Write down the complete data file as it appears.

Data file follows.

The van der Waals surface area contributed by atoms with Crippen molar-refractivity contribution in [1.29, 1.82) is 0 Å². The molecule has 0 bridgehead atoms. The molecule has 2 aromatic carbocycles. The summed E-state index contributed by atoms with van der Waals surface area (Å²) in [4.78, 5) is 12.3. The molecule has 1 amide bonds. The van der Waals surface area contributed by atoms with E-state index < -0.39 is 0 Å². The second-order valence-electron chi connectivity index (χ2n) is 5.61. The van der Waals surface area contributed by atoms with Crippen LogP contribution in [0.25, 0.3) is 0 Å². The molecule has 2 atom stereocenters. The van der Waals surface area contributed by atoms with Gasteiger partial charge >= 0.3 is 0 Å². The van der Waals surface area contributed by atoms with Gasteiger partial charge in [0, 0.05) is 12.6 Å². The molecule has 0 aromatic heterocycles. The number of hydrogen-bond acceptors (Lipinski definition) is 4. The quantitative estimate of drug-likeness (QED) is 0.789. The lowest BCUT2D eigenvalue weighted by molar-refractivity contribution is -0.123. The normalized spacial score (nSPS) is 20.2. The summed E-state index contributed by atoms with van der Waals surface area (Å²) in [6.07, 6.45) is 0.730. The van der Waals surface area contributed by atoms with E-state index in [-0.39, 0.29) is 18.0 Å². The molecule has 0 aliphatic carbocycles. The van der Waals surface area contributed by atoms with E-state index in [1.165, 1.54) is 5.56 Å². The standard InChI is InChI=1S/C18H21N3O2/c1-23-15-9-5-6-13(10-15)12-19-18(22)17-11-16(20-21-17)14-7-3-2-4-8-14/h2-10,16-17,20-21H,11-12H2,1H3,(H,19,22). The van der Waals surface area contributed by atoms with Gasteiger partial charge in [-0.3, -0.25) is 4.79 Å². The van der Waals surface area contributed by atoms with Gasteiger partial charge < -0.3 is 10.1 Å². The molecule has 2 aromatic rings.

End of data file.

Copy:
The van der Waals surface area contributed by atoms with Crippen molar-refractivity contribution in [1.29, 1.82) is 0 Å². The molecule has 0 bridgehead atoms. The molecule has 2 aromatic carbocycles. The summed E-state index contributed by atoms with van der Waals surface area (Å²) in [4.78, 5) is 12.3. The molecule has 1 amide bonds. The van der Waals surface area contributed by atoms with E-state index < -0.39 is 0 Å². The second-order valence-electron chi connectivity index (χ2n) is 5.61. The van der Waals surface area contributed by atoms with Crippen LogP contribution in [0.25, 0.3) is 0 Å². The molecule has 2 atom stereocenters. The van der Waals surface area contributed by atoms with Gasteiger partial charge >= 0.3 is 0 Å². The van der Waals surface area contributed by atoms with Gasteiger partial charge in [0, 0.05) is 12.6 Å². The molecule has 0 aromatic heterocycles. The number of hydrogen-bond acceptors (Lipinski definition) is 4. The quantitative estimate of drug-likeness (QED) is 0.789. The lowest BCUT2D eigenvalue weighted by molar-refractivity contribution is -0.123. The normalized spacial score (nSPS) is 20.2. The summed E-state index contributed by atoms with van der Waals surface area (Å²) in [6.07, 6.45) is 0.730. The van der Waals surface area contributed by atoms with E-state index in [-0.39, 0.29) is 18.0 Å². The molecule has 0 aliphatic carbocycles. The van der Waals surface area contributed by atoms with E-state index in [1.165, 1.54) is 5.56 Å². The standard InChI is InChI=1S/C18H21N3O2/c1-23-15-9-5-6-13(10-15)12-19-18(22)17-11-16(20-21-17)14-7-3-2-4-8-14/h2-10,16-17,20-21H,11-12H2,1H3,(H,19,22). The van der Waals surface area contributed by atoms with Gasteiger partial charge in [-0.3, -0.25) is 4.79 Å². The van der Waals surface area contributed by atoms with Gasteiger partial charge < -0.3 is 10.1 Å². The molecule has 2 aromatic rings.